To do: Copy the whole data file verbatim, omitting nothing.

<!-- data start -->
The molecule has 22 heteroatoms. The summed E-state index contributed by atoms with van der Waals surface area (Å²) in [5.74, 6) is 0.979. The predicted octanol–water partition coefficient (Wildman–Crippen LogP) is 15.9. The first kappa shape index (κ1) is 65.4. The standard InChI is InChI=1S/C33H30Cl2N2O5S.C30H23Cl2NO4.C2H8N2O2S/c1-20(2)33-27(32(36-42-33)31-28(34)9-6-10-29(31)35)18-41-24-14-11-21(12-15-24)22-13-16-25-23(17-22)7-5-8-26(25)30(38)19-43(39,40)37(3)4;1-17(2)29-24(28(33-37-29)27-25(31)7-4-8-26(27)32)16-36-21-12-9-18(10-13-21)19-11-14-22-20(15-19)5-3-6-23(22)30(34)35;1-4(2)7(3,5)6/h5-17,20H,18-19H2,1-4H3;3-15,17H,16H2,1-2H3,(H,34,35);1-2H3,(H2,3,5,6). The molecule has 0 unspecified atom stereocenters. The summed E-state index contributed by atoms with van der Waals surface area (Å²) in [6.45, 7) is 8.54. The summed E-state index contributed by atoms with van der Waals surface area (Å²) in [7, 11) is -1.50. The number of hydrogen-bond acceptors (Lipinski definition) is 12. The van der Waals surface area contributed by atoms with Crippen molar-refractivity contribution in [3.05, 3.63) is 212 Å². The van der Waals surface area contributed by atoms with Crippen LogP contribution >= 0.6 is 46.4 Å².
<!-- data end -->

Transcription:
The molecule has 22 heteroatoms. The summed E-state index contributed by atoms with van der Waals surface area (Å²) in [5.74, 6) is 0.979. The predicted octanol–water partition coefficient (Wildman–Crippen LogP) is 15.9. The first kappa shape index (κ1) is 65.4. The standard InChI is InChI=1S/C33H30Cl2N2O5S.C30H23Cl2NO4.C2H8N2O2S/c1-20(2)33-27(32(36-42-33)31-28(34)9-6-10-29(31)35)18-41-24-14-11-21(12-15-24)22-13-16-25-23(17-22)7-5-8-26(25)30(38)19-43(39,40)37(3)4;1-17(2)29-24(28(33-37-29)27-25(31)7-4-8-26(27)32)16-36-21-12-9-18(10-13-21)19-11-14-22-20(15-19)5-3-6-23(22)30(34)35;1-4(2)7(3,5)6/h5-17,20H,18-19H2,1-4H3;3-15,17H,16H2,1-2H3,(H,34,35);1-2H3,(H2,3,5,6). The molecule has 0 unspecified atom stereocenters. The summed E-state index contributed by atoms with van der Waals surface area (Å²) in [6.45, 7) is 8.54. The summed E-state index contributed by atoms with van der Waals surface area (Å²) in [7, 11) is -1.50. The number of hydrogen-bond acceptors (Lipinski definition) is 12. The van der Waals surface area contributed by atoms with Crippen molar-refractivity contribution in [3.05, 3.63) is 212 Å². The van der Waals surface area contributed by atoms with Crippen LogP contribution >= 0.6 is 46.4 Å².